I think the absolute worst was a roman solder in a coat with buttons. The coat was all wrong and the buttons were even more wrong. Upon closer inspection and a little research into the coat itself, it was, as I thought, a modified Civil War confederate jacket being used for a roman general.

    I have made a couple of period hats but I have not figured out how to make these very big, ornate hats.

    • Reply
      Madame Guillotine Post author

      I don’t like writing them unless they occur organically and in an unplanned way, which is what happened with the one that I am writing so I am mostly okay with that. I’d be just as happy if the book went along without any though. I don’t mind them in books but I prefer to read other stuff – I get that a lot of people do like it though to spice things up a bit and add some emotion and stuff.

      I love to know about the clothes but often feel like too much detail can be a bit overwhelming and detract from the flow of the story – I usually say the colour, fabric and maybe a few little details but don’t think readers need to know the exact amount of flounces. :)

      It drives me nuts when the cover doesn’t match the period of the book as well. I’m always bitching on here about an unnamed novel I recently got which was possibly the most shoddily researched book EVER and true to type, the cover costume was more than fifty years out of date. I should just name and shame really – I’m always bringing it up in the comments on here as an example of a really bad historical novel so clearly I have a lot of pent up rage about it…

      I love the really big hats they wore in the 18th century – they call them Gainsborough hats here. :)

    • Reply
      Madame Guillotine Post author

      It’s interesting isn’t it? It’s very very unusual that you’ll find a portrait of someone wearing full on jewelery after a certain point and I’m not quite sure why. I wonder if Marie Antoinette, that trend setter, was behind it as there are portraits of her as a girl with diamond chokers and earrings etc but then later she was always depicted in her pearls. I wonder if this was something else that people copied? I don’t know really – that’s just musing! :)

      I was going to do a post about eighteenth century jewels with close ups from portraits at some point. :)

  • Reply
    Danielle

    I’m not keen on writing sex scenes as they make me feel really embarrassed. Yes, I know I am a grown adult but oh dear, I BLUSH at the thought of people reading this stuff.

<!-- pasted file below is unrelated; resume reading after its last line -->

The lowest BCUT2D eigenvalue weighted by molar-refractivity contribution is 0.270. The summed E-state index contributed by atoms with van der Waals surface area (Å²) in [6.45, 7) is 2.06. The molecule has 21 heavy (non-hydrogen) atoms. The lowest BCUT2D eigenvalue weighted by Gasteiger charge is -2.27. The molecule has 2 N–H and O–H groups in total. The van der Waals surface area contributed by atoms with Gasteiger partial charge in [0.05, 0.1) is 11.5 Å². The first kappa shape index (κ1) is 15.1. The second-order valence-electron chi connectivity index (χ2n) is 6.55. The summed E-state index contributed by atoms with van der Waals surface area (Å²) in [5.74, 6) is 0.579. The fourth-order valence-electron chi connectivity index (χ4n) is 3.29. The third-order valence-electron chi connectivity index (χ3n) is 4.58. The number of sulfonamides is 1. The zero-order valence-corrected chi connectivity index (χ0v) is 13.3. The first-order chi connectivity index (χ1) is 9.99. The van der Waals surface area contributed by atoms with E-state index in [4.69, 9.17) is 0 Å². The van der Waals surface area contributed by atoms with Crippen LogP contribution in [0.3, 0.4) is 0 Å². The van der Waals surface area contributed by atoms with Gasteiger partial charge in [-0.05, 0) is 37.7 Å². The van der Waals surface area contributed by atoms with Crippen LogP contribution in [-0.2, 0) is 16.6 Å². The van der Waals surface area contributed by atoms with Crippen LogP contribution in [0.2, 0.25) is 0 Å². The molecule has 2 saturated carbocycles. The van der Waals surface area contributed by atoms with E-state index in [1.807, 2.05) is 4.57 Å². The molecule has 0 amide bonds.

Although I enjoy romance novels I used to avoid reading these types of scenes altogether until only a few years ago. I still tend to find them difficult to read and skim or skip more often than not. There have been a few exceptions that have moved or otherwise positively impressed rather than embarrassed me, though. Most importantly, they focus on emotions, not mechanics. They also convey something vital about the characters that would otherwise remain secret or very complicated to find out. And they grow organically out of the plot, not being devices forced on the story merely to keep the action or conflict going or because the author is adhering to convention.

    If you are embarrassed about writing this scene, have you considered making one (or both) of the characters embarrassed, too? Or perhaps you can find some other way of turning your own conflicted emotions about the scene to your advantage. It might add just the special twist that makes it fresh, touching, and true to life :-)

    • Reply
      Madame Guillotine Post author

      If it flows naturally it’s not so bad but you can tell when a writer has basically shoehorned one in can’t you? And that’s when it’s awkward to read!

      That’s a good idea – I’ll remember that, thanks! x

  • Reply
    Laura Engel

    I’m an English professor who works on eighteenth-century British actresses and celebrity. I love your website — it’s gorgeous and so informative! For your research on 1787 fashion you might be interested in reading my article about muffs in portraits of actresses in the September 2009 issue of the Journal Fashion Theory. In the article I discuss a portrait of Mary Wells by Sir Joshua Reynolds which you have posted on your site! I’ve never seen it in color before and it was fabulous to come across it here! I look forward to reading your book! I’m a big fan!